4:30 - 6:00 pm
The Conflict Management Program of the Johns Hopkins University School of Advanced International Studies (SAIS) and the Middle East Institute (MEI) hosted I. William Zartman (SAIS), Allen Keiswetter (MEI), and Ellen Laipson (Stimson Center) for a discussion of Dr. Zartman's new book: Arab Spring: Negotiating in the Shadow of the Intifadat.
Contributors to the book argue that in uprisings like the Arab Spring, negotiation is "not just a 'nice' practice or a diplomatic exercise." Rather, it is a "dynamically multilevel" process involving individuals, groups, and states with continually shifting priorities, and with the prospect of violence always near. The essayists analyze a range of issues and events - including civil disobedience and strikes, mass demonstrations and nonviolent protest, and peaceful negotiation and armed rebellion - and contextualize their findings within previous struggles, both in and outside the Middle East.
Collectively, the essays analyze the challenges of uprisers and emerging governments in building a new state on the ruins of a liberated state; the negotiations that lead either to sustainable democracy or sectarian violence; and coalition building between former political and military adversaries.
Daniel Serwer (SAIS and MEI) moderated the event.
Allen Keiswetter, a retired senior foreign service officer, is a scholar at the Middle East Institute, senior consultant at C&O Resources and an adjunct professor at the University of Maryland. In his 36 years at the Department of State, he was deputy assistant secretary of state for Near Eastern affairs, director of Arabian Peninsula affairs in the Near East Bureau, and director of the Office of Intelligence Liaison in the Bureau of Intelligence and Research. He also served as NATO deputy assistant secretary general for political affairs in Brussels and as the senior advisor on the Middle East to the U.S. delegation to the General Assembly. He has taught courses on Islam and on the Middle East at the National War College and the National Defense Intelligence College.
Distinguished Fellow and President Emeritus of Stimson, Stimson Center
Ellen Laipson is a distinguished fellow and president emeritus of Stimson. She also directs the Middle East/Southwest Asia program, which covers issues including Gulf security and the strategic repercussions of the Arab transitions. Laipson joined Stimson in 2002, after 25 years of government service. Her last post was vice chair of the National Intelligence Council (1997-2002). She also served on the State Department's policy planning staff and was a specialist in Middle East affairs for the Congressional Research Service. She is a member of the Council on Foreign Relations, and serves on the International Advisory Council of the International Institute of Strategic Studies. She served on the board of the Asia Foundation (2003-2015). She was a member of President Obama's Intelligence Advisory Board from 2009-2013, and on the Secretary of State's Foreign Affairs Policy Board 2011-2014.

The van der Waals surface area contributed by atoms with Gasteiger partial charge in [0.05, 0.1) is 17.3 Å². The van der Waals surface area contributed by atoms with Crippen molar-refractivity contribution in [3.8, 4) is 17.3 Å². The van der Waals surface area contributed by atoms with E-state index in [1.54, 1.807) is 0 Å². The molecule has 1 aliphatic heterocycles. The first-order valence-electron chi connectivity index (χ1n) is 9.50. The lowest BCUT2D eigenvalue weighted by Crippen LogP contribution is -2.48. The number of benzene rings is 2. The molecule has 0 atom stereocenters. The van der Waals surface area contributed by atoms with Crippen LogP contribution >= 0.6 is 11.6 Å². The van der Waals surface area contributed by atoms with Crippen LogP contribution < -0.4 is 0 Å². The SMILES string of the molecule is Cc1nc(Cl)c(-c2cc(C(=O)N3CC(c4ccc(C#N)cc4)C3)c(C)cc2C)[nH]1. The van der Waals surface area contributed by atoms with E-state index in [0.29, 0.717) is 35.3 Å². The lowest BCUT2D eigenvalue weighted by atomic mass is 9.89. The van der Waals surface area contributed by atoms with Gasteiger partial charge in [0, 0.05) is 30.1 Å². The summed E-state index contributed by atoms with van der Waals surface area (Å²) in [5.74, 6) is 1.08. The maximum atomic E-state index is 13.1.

I. William Zartman
Jacob Blaustein Distinguished Professor Emeritus, Nitze School of Advanced International Studies (SAIS), Johns Hopkins University
I. William Zartman is the Jacob Blaustein Distinguished Professor Emeritus of International Organization and Conflict Resolution at the Paul H. Nitze School of Advanced International Studies (SAIS), Johns Hopkins University. He is the author of many works on North Africa as well as on sub-Saharan African politics and regional relations. Prior to his long tenure at SAIS, he was on the faculty of international studies at the University of South Carolina (1960-65) and then professor of politics at New York University (1965-80). During his career he has been a distinguished fellow of the United States Institute of Peace, Olin professor at the U.S. Naval Academy, Elie Halévy professor at the Institute for Political Studies (Sciences Pô) in Paris, and has taught or lectured in universities across the Middle East, Africa, and Europe, in China, and at The University of the Andes. Zartman has written, edited, or coedited some twenty books, including Understanding Life in the Borderlands: Boundaries in Depth and in Motion (Georgia).
Professor of Conflict Management at Johns Hopkins SAIS and Scholar, MEI
Daniel Serwer is a senior research professor of conflict management and senior fellow at the Center for Transatlantic Relations at the Johns Hopkins School of Advanced International Studies, as well as a fellow at the Middle East Institute. Formerly vice president for Centers of Peacebuilding Innovation at the United States Institute of Peace (2009-2010), he led teams there working on rule of law, religion, economics, media, technology, security sector governance, and gender. He was also vice president for Peace and Stability Operations at USIP (1998-2009), where he led its peacebuilding work in Iraq, Afghanistan, Sudan, and the Balkans and served as executive director of the Hamilton/Baker Iraq Study Group. Serwer has worked on preventing inter-ethnic and sectarian conflict in Iraq and has facilitated dialogue between Serbs and Albanians in the Balkans.